Fascia in Rolfing

· Lesezeit 3 Minuten

Rolfer work with fascia – for 50 years

Fascia fitness, fascia yoga, fascia roller, fascia health, … now, they’re all arrived where Rolfers have always been. And they all claim to be the first, the original, the most modern. First of all, it is good from Rolfing’s point of view that people work with fasciae at all. And research is now on its way more than ever before. Before that, fascia fell through the grid of research and were represented less and less in anatomical atlases. The “true” were the organs, the muscles, bones, tendons and ligaments – fascia was merely the “glue” that held them together or obstructed the view of the “essential”.

Fascia – a research that is currently developing

Why Rolfer work with fascia

Dr. Ida Rolf
Dr. Ida Rolf

The starting point was quite profane. Dr. Ida Rolf, the ancestor of Rolfing, was looking for a safe, unused port for her work. She had witnessed the hard conflicts between the American Medical Association and American osteopaths and did not want to get caught between any fronts. Thus, she bundled her experiences from osteopathy, chiropractic and yoga under the roof of fascial work. In addition, Dr. Ida Rolf recognized that the statics of a body can be sustainably improved by working on the fascial structures.

Her following Rolfer stayed with the fascia work, but softened the rigorous style of Dr. Ida Rolf, because the insight “hard is not equally efficient” was established. Here is the anecdote that Dr. Ida Rolf inspired a student from Europe with “Try harder!” and that he mistakenly translated it with “Work with more force!”

What do fascias have to do with a ball of wool?

fascia like wool clew

Unused and brand-new, the wool clew still looks quite good, but woe to the neighbor’s cat plays with it. The experience from outside (the cat) has quite different influences on the organization of the ball of wool. Our fasciae have a similarly unpredictable life path. They are chaotically organized, sometimes there is a preferred direction, sometimes not. This is why Rolfing is fundamentally different from connective tissue massage. At what depth are “fibres” too solid, in which direction do they run? The Rolfers trained hand can feel this and follow different directions of tension in different depths and dissolve them.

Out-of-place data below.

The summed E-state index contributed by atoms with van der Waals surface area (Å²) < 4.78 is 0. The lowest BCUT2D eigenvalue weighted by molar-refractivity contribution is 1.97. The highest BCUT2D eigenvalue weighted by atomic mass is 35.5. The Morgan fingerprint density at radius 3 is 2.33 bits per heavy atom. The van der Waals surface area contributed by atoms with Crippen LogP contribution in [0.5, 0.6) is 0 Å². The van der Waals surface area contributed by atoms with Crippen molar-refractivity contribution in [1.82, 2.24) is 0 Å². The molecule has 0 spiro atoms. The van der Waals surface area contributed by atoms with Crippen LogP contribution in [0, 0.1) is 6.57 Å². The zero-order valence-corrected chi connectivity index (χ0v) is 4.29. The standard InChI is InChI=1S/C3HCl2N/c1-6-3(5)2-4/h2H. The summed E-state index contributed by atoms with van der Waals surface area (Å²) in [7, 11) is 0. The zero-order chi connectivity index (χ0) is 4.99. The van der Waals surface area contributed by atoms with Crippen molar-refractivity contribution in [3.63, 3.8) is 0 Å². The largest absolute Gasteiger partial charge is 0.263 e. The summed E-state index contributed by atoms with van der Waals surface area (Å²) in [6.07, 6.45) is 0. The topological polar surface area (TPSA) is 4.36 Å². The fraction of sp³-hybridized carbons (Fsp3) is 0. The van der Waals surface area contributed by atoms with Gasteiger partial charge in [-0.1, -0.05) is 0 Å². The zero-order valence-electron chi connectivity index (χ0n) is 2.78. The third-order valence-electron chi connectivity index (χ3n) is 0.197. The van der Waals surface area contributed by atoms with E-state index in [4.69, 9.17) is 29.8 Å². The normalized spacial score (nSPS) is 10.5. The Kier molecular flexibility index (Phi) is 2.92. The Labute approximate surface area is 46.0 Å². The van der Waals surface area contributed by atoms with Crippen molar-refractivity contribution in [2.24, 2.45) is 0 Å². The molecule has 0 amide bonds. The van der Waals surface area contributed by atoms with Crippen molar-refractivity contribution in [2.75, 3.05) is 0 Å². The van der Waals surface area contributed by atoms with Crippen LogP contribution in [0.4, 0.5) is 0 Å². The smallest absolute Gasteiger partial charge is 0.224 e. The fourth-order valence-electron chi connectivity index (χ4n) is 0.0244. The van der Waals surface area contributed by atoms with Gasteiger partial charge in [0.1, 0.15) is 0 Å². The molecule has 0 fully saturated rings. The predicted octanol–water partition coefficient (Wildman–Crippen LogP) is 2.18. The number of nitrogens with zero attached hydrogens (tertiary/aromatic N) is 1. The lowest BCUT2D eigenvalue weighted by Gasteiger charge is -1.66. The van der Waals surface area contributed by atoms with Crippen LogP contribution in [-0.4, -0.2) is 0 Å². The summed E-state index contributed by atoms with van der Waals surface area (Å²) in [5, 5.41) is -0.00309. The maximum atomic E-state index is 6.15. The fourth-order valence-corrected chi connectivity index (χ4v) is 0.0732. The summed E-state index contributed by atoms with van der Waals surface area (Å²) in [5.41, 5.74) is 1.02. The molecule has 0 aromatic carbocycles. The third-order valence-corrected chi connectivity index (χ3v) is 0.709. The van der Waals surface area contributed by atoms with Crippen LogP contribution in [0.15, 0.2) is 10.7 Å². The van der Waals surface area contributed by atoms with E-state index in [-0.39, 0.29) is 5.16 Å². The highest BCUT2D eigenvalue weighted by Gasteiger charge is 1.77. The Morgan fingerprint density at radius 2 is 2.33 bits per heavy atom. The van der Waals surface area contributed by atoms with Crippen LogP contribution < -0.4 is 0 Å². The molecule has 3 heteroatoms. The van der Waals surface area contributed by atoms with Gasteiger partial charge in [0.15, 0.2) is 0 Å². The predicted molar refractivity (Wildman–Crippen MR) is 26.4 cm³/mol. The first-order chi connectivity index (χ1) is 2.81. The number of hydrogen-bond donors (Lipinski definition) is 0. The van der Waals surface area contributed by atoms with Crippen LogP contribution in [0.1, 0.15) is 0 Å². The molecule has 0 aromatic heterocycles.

Fascia – organ of posture

Why is our posture a mirror for our fascial system? Fascia not only surround all muscles, organs and nerves, they also subdivide them more and more finely into functional structures. Thus, these fascia structures form such a finely meshed network that we otherwise only know it from the nervous system and our blood supply. I.e. fascia do not only determine our organization on a large scale, e.g. individual muscles against each other. Rather, the same system, this fascia network, is responsible for an ever finer subdivision of muscles up to individual muscle fibers. Muscle phases and the blood vessels and nerves that supply them “live” in a bed of fascia.

The health of this fascia system, the “right” tension within this 3-dimensional fascia net determines the posture of our body. That is why Dr. Ida Rolf called this fascia system the “organ of posture”.

Fascia in Rolfing

Rolfing changes the tensions in this finely meshed fascial system and can change posture and movement patterns, which are often associated with pain. Thus, Rolfing can have a positive influence on the following process:

  • posture
  • tension
  • limited mobility
  • pain

Thus, it is obvious that this is a system of complex interactions. Of course, pain will change our posture, tension and movement patterns.

Ongoing research